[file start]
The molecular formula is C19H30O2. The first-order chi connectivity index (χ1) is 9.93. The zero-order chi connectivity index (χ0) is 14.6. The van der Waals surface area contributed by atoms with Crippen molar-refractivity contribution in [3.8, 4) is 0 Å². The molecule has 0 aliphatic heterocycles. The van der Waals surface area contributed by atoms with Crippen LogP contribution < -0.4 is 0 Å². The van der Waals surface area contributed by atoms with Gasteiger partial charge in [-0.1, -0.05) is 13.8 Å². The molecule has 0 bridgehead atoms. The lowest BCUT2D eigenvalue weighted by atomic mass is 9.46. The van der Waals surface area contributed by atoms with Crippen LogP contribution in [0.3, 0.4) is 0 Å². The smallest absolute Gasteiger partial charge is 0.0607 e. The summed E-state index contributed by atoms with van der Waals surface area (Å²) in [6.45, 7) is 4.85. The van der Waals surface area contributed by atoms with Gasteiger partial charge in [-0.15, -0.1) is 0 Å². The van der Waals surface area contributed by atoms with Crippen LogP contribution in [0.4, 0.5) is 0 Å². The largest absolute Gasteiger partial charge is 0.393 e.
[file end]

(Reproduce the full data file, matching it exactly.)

The molecular formula is C19H30O2. The first-order chi connectivity index (χ1) is 9.93. The zero-order chi connectivity index (χ0) is 14.6. The van der Waals surface area contributed by atoms with Crippen molar-refractivity contribution in [3.8, 4) is 0 Å². The molecule has 0 aliphatic heterocycles. The van der Waals surface area contributed by atoms with Crippen LogP contribution < -0.4 is 0 Å². The van der Waals surface area contributed by atoms with Gasteiger partial charge in [-0.1, -0.05) is 13.8 Å². The molecule has 0 bridgehead atoms. The lowest BCUT2D eigenvalue weighted by atomic mass is 9.46. The van der Waals surface area contributed by atoms with Crippen LogP contribution in [0.3, 0.4) is 0 Å². The smallest absolute Gasteiger partial charge is 0.0607 e. The summed E-state index contributed by atoms with van der Waals surface area (Å²) in [6.45, 7) is 4.85. The van der Waals surface area contributed by atoms with Gasteiger partial charge in [-0.15, -0.1) is 0 Å². The van der Waals surface area contributed by atoms with Crippen LogP contribution in [0.4, 0.5) is 0 Å². The largest absolute Gasteiger partial charge is 0.393 e.